My stories are somewhat unique in that they’re all based upon tabletop role-playing games that I’ve run for my long-time gaming group. I novelize their games, taking liberties and changing things that make the most sense for the continuity I’ve created in the books. I don’t have a set plan for how The Guardian series will end, other than I will eventually resolve the main storylines first introduced in BLOODLINES and furthered along in PIECES OF EIGHT. But I don’t have a Point A to Point Z plan for it. At least, not yet.

Do you try to make sequels readable as standalones or do you design a series so that readers have to read the whole thing?

My sequels require the reading of the previous book if you want all the juicy details. But I’ve been told I did a nice job summarizing the events of the prior book in PIECES OF EIGHT so that a new reader could dive in to Book 2 if they felt like it.

Do you have any marketing tips for sequels?

I wish I did. Marketing is one of the hardest things to do as a self-published author, and I could certainly use some tips myself!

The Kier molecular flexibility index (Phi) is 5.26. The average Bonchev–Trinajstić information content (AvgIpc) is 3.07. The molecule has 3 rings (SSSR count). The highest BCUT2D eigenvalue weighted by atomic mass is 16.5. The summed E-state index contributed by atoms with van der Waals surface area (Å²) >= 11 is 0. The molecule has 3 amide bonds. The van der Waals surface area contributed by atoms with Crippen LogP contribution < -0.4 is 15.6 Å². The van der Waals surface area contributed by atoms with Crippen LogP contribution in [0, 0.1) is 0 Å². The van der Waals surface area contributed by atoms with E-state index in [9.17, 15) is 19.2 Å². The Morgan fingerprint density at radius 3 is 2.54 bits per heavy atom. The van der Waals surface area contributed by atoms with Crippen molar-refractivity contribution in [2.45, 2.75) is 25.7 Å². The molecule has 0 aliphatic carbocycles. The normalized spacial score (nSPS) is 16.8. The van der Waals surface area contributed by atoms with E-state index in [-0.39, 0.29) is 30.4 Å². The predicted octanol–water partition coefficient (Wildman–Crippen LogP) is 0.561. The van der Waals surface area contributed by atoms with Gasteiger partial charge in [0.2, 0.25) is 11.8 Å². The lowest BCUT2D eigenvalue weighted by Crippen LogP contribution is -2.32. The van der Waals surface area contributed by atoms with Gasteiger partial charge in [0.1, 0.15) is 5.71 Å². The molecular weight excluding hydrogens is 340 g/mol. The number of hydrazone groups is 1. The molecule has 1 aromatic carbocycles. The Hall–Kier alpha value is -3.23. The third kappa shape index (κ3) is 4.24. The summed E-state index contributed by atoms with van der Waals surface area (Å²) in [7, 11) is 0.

Thank you so much for this opportunity! I appreciate you allowing me to ramble on about The Guardian of Empire City series!

 Thank you so much for taking part – and good luck with your books!

Find Peter’s books here:

​BLOODLINES is available on Kindle, Kindle Unlimited, in paperback and on Audible.

PIECES OF EIGHT is available on Kindle, Kindle Unlimited, and in paperback. The Audible version should be out sometime in late spring or early summer 2022.

 About the Author

A native son of Massachusetts, Peter has been living in the Deep South for over 25 years. By day, he’s an insurance professional, saving the world one policy at a time. But at night, well, no one really wants to see him fighting crime in his Spider-Man onesie. Instead, Peter develops new worlds of adventure, influenced by his love of science fiction, mysteries, music and fantasy. Whether it’s running role-playing games for his long-time friends, watching his beloved New England sporting teams, or just chilling with a movie, his wife, two boys, one puppy and three cats, Peter’s imagination is always on the move. It’s the reason why his stories are an eclectic blend of intrigue, excitement, humor and magic, all drawn from four decade’s worth of television, film, novels, and comic books. You can learn more about Peter and his writing projects at, or send him a tweet @althazyr.

Contact Peter here:

 Website | Twitter | Instagram | LinkedIn: Peter Hartog

One thought on “March of the Sequels – Peter Hartog

  1. Pingback: March of the Sequels Hub | Sue's Musings